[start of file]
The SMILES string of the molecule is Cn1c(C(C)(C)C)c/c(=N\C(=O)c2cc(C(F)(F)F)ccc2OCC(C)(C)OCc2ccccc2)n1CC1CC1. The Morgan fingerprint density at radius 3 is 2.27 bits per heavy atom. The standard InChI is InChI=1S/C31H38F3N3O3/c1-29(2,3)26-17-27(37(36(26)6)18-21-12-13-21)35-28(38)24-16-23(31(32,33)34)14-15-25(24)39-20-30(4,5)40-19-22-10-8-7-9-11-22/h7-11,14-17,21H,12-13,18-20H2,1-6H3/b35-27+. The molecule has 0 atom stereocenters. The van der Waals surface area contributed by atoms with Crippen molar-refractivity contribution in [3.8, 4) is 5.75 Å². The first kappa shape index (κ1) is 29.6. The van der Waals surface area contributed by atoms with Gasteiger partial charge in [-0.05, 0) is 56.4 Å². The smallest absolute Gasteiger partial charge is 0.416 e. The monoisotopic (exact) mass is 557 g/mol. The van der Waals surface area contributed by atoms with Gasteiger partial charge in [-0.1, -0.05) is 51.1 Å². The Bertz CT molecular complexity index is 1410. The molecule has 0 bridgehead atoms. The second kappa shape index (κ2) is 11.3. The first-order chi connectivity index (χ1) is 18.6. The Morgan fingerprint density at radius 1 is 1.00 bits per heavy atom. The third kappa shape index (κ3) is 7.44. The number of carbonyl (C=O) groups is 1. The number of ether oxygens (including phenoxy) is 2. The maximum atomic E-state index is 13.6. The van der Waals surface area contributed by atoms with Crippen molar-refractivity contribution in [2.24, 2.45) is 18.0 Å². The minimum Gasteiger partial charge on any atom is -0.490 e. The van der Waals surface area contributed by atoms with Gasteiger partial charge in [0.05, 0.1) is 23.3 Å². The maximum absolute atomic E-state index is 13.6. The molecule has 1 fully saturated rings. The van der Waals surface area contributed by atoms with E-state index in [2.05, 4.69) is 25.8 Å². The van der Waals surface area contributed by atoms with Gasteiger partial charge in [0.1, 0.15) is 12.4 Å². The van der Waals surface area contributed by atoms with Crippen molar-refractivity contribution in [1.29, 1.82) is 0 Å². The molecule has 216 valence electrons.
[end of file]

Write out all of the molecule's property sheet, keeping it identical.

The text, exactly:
The SMILES string of the molecule is Cn1c(C(C)(C)C)c/c(=N\C(=O)c2cc(C(F)(F)F)ccc2OCC(C)(C)OCc2ccccc2)n1CC1CC1. The Morgan fingerprint density at radius 3 is 2.27 bits per heavy atom. The standard InChI is InChI=1S/C31H38F3N3O3/c1-29(2,3)26-17-27(37(36(26)6)18-21-12-13-21)35-28(38)24-16-23(31(32,33)34)14-15-25(24)39-20-30(4,5)40-19-22-10-8-7-9-11-22/h7-11,14-17,21H,12-13,18-20H2,1-6H3/b35-27+. The molecule has 0 atom stereocenters. The van der Waals surface area contributed by atoms with Crippen molar-refractivity contribution in [3.8, 4) is 5.75 Å². The first kappa shape index (κ1) is 29.6. The van der Waals surface area contributed by atoms with Gasteiger partial charge in [-0.05, 0) is 56.4 Å². The smallest absolute Gasteiger partial charge is 0.416 e. The monoisotopic (exact) mass is 557 g/mol. The van der Waals surface area contributed by atoms with Gasteiger partial charge in [-0.1, -0.05) is 51.1 Å². The Bertz CT molecular complexity index is 1410. The molecule has 0 bridgehead atoms. The second kappa shape index (κ2) is 11.3. The first-order chi connectivity index (χ1) is 18.6. The Morgan fingerprint density at radius 1 is 1.00 bits per heavy atom. The third kappa shape index (κ3) is 7.44. The number of carbonyl (C=O) groups is 1. The number of ether oxygens (including phenoxy) is 2. The maximum atomic E-state index is 13.6. The van der Waals surface area contributed by atoms with Crippen molar-refractivity contribution in [2.24, 2.45) is 18.0 Å². The minimum Gasteiger partial charge on any atom is -0.490 e. The van der Waals surface area contributed by atoms with Gasteiger partial charge in [0.05, 0.1) is 23.3 Å². The maximum absolute atomic E-state index is 13.6. The molecule has 1 fully saturated rings. The van der Waals surface area contributed by atoms with E-state index in [2.05, 4.69) is 25.8 Å². The van der Waals surface area contributed by atoms with Gasteiger partial charge in [0.1, 0.15) is 12.4 Å². The van der Waals surface area contributed by atoms with Crippen molar-refractivity contribution in [1.29, 1.82) is 0 Å². The molecule has 216 valence electrons.